It doesn’t take much to get me on the dancefloor…but I’d say that I throw my best shapes* to Going Underground by The Jam, New Life by Depeche Mode and Born To Run by The Boss.

* My ‘best’ shapes are undeniably awful.

What song makes you cry?
Cat Power’s cover of Sea of Love without doubt. It was the song that my beautiful wife decided to walk up the aisle to, at our wedding at New Walk museum a little earlier this year.

Following that, I’d say Goodnight by The Beatles. I sometimes wish Ringo was there to tuck me in at night…is that weird? It is isn’t it? Oh well.

What are your top five favourite albums or artists of all time?
My top 5 albums of all time (in no particular order) are…

1. Joanna Newsom - Ys

2. Arcade Fire - Funeral

3. The Smiths – Strangeways, Here We Come

4. Bob Dylan – Bringing It All Back Home

5. The Beatles – White Album

Do you have any guilty pleasures when it comes to music?
Everyone loves Madonna, right? “Borderline…feels like I’m going to lose my mind” No? No? Oh…ok.

If you could sum yourself up in one song or lyric, what would it be?
“I want to live and I want to love. I want to catch something I might be ashamed of”
(The Smiths – Frankly Mr Shankly)

Friday, 16 November 2012

What my social media updates say about me

Recently, I've been aware that my Facebook and Twitter updates are somewhat limited in their range of topics.  If you're already my FB 'friend' or follow me on Twitter, you'll probably be sick of hearing about this stuff...

35% Read my blog
I know it's tiresome to constantly link from Facebook or Twitter to my posts here, but yet I still do it.  Sorry about that!

20% "The hum"
I've been plagued by a constant, low-frequency humming sound for the past couple of months.  But, before you shout, "tinnitus," I only hear it at home (oh, and at a B&B in Norfolk).  Not at work, not in my car, not at my mum's house and - crucially - not all the time even when I am at home.  The internet tells me that "the hum" is a genuine problem; an issue with malfuncioning electrical equipment or sensitivity to ambient noise that some people's ears can't pick up.  I don't know the source, but it has been driving. Me. Crazy.  I haven't been sleeping, I've had constant tension headaches from being unable to relax... not fun.  I've moaned on about it quite a lot on Facebook because, when "the hum" is humming, it's all I can think about.  Respite has come this week: four nights out of five with no noise.  I'm keeping my fingers crossed that this continues... if only for the sake of more interesting status updates.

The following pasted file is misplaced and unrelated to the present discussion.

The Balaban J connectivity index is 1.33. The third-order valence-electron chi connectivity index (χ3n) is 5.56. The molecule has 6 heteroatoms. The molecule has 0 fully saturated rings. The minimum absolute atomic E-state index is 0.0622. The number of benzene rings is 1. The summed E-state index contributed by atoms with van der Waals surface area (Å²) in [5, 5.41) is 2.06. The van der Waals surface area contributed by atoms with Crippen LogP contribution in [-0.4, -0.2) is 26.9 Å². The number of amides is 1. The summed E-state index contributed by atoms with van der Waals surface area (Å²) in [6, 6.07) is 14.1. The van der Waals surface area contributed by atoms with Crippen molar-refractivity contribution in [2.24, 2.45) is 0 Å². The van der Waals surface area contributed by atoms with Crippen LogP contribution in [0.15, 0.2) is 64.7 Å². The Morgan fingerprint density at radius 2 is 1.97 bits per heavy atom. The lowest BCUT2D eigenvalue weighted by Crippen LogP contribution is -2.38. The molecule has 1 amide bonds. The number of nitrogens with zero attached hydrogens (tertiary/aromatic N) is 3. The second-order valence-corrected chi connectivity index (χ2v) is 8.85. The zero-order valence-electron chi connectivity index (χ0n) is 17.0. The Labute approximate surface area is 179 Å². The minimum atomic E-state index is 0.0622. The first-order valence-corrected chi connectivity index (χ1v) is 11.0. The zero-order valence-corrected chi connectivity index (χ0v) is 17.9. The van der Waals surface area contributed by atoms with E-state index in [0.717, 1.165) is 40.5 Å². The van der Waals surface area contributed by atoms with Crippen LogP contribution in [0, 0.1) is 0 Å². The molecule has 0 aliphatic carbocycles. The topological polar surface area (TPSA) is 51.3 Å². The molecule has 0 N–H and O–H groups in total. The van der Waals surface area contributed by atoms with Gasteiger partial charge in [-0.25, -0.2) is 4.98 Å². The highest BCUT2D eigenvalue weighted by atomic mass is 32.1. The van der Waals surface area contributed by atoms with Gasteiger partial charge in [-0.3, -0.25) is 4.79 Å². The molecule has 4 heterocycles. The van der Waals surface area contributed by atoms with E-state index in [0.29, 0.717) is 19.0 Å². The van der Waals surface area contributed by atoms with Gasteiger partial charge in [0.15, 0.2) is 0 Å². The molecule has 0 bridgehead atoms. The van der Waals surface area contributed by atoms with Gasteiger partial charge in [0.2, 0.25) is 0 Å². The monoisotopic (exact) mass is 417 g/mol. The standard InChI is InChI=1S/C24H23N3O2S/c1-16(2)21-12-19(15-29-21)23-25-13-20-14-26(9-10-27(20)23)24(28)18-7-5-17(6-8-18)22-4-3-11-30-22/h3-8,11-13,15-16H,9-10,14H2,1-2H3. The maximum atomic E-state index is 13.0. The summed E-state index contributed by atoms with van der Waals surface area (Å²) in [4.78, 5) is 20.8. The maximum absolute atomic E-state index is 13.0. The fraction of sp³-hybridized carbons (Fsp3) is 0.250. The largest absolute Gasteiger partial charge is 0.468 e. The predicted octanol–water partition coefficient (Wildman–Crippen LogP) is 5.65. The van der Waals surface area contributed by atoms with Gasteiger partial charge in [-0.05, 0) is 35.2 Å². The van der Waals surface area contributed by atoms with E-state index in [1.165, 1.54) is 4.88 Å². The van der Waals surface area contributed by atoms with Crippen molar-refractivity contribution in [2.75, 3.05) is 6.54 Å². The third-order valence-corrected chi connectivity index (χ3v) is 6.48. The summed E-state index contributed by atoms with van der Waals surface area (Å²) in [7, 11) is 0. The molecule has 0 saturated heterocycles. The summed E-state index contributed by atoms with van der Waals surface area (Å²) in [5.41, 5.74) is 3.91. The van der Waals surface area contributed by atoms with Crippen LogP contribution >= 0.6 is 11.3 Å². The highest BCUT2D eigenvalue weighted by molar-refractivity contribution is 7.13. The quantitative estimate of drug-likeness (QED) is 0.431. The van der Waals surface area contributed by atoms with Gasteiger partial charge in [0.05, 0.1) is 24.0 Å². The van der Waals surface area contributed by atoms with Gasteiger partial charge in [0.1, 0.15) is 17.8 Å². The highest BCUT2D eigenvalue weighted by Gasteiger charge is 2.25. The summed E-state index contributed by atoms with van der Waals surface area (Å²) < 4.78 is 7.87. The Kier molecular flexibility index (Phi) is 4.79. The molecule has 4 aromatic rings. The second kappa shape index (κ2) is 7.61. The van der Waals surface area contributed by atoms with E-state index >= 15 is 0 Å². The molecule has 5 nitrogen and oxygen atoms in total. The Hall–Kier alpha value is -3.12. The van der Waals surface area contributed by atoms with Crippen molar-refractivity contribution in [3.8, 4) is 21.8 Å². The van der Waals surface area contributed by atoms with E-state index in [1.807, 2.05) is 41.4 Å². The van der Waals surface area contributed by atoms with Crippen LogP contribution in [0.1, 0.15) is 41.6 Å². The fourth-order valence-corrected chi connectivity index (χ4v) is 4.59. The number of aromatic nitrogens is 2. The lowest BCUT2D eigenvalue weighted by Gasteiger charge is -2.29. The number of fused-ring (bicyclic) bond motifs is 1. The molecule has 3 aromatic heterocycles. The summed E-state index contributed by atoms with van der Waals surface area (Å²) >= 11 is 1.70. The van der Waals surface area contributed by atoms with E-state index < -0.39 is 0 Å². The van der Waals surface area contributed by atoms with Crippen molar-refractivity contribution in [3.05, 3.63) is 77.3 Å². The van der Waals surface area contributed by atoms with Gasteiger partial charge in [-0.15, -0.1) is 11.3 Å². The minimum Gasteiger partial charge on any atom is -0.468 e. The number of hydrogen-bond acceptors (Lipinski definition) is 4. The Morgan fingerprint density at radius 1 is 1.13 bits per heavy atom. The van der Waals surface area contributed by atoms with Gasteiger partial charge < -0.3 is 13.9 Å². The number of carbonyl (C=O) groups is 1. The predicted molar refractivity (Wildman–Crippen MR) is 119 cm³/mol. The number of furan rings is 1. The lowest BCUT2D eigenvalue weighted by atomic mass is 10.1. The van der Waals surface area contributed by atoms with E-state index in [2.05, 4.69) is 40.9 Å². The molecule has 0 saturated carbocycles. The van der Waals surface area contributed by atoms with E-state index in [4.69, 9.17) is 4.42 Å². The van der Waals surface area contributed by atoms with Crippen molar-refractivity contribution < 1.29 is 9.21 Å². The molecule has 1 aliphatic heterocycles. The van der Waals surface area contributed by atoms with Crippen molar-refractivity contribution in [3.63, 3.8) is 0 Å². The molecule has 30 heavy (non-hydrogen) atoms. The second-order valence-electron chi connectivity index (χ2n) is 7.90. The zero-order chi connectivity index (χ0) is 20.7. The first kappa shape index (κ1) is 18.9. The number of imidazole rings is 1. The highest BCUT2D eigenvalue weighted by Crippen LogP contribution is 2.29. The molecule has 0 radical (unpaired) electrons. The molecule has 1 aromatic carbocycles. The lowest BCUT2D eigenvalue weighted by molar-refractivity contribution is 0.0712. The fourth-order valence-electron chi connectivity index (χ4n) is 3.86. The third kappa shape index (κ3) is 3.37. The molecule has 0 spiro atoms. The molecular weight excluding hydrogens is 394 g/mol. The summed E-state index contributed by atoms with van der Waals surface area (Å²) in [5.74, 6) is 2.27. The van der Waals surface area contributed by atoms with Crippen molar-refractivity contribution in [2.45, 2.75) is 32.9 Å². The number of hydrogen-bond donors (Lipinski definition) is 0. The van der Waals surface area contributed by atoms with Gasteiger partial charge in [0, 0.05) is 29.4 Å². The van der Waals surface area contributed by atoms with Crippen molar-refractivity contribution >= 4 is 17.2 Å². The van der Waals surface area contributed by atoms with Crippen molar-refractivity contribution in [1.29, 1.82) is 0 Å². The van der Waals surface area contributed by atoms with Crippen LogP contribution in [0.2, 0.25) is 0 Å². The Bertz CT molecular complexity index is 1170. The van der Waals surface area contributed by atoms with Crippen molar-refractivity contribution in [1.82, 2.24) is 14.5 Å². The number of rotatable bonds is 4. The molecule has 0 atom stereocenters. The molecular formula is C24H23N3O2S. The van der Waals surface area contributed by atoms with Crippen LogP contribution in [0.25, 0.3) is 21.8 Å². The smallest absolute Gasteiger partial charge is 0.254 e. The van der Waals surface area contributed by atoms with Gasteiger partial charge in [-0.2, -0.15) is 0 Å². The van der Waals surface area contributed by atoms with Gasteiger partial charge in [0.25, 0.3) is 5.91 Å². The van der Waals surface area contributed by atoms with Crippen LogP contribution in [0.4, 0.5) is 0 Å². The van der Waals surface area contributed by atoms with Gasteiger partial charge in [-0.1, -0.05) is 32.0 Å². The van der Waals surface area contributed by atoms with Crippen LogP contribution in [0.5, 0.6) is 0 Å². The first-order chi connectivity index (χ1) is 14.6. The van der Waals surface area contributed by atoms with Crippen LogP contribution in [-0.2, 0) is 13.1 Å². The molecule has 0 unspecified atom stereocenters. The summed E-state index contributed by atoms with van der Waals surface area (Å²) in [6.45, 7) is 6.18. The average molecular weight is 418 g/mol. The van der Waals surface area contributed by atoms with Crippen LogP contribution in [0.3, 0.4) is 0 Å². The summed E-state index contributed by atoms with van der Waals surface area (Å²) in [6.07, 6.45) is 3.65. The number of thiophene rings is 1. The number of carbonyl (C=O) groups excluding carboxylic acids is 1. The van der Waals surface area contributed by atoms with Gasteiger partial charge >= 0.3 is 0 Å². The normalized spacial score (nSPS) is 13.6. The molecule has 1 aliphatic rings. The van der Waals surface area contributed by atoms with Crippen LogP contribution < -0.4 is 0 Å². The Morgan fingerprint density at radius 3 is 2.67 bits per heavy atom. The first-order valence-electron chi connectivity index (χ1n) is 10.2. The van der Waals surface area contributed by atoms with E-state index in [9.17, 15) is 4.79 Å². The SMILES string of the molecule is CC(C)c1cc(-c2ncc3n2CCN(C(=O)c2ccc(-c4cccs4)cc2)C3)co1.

15% Date stress
Twitter has got to hear all about my dating neuroses recently, as I - perhaps unwisely - dip my toe back into the world of OKCupid.

12% I have reader's block... help!
Facebook did not care when I complained about "the hum"; my sleep and comfort at home being of apparently little concern.  However, Facebook freaked out when I said I couldn't read and needed book recommendations.  That is why I am friends with these people.  Asking for reading ideas has led me to a number of amazing novels, especially Warm Bodies (recommended by Graham, who you will remember from his Nirvana guest post) and The Fault In Our Stars (recommended by Amy, who quite rightly warned me I might cry).

12% Robert Sheehan's eyebrows
And his cheekbones.  And eyes.  And lips.  Essentially, I am a bit obsessed with the lovely Robert at the moment (and with Me & Mrs Jones, the so-bad-it's-awesome comedy he's in on BBC1 at the moment, in which he plays a handsome and sensitive young man having an affair with a woman considerably older than himself: a concept with which I am totally on board).  More to the point, my step-mum is also a bit obsessed with him.  My lesbian step-mum.  When I tweeted recently that I think he's turned her (her exact words were, "I think it's his eyebrows that make him so beautiful."  Cue me falling off the sofa laughing), he retweeted me and I completely lost my shit and squealed!  Anyway, my social media is very Robert Sheehan-oriented at the moment.

6% iPhone photos as a cure for camera-phobia
I loathe having my photograph taken.  In fact, the only thing I detest more is having to look at photographs that people have sneakily taken of me.  Recently, though, I've been trying to be less camera-phobic by using my new phone to take and post photos of new outfits and hairstyles.  Could this be the first step in me becoming a fashion blogger?  Erm, no.

Thursday, 15 November 2012

Image association week 10